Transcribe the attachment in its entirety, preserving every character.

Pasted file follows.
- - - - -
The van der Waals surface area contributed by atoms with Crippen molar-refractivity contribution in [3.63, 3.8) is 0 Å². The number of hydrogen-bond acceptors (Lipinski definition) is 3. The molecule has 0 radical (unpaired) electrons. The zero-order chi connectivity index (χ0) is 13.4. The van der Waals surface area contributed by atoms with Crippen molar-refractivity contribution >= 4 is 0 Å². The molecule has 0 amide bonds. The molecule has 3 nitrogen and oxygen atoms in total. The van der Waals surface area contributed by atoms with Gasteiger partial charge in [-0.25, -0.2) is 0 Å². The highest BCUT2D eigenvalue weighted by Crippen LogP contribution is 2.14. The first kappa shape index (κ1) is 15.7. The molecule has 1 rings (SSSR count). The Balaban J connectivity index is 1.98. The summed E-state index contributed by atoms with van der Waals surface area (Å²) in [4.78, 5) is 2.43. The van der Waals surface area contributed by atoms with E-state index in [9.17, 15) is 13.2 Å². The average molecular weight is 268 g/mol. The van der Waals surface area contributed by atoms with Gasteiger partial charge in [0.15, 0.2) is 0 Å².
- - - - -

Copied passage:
The van der Waals surface area contributed by atoms with Crippen molar-refractivity contribution in [3.63, 3.8) is 0 Å². The number of hydrogen-bond acceptors (Lipinski definition) is 3. The molecule has 0 radical (unpaired) electrons. The zero-order chi connectivity index (χ0) is 13.4. The van der Waals surface area contributed by atoms with Crippen molar-refractivity contribution >= 4 is 0 Å². The molecule has 0 amide bonds. The molecule has 3 nitrogen and oxygen atoms in total. The van der Waals surface area contributed by atoms with Gasteiger partial charge in [-0.25, -0.2) is 0 Å². The highest BCUT2D eigenvalue weighted by Crippen LogP contribution is 2.14. The first kappa shape index (κ1) is 15.7. The molecule has 1 rings (SSSR count). The Balaban J connectivity index is 1.98. The summed E-state index contributed by atoms with van der Waals surface area (Å²) in [4.78, 5) is 2.43. The van der Waals surface area contributed by atoms with E-state index in [9.17, 15) is 13.2 Å². The average molecular weight is 268 g/mol. The van der Waals surface area contributed by atoms with Gasteiger partial charge in [0.15, 0.2) is 0 Å².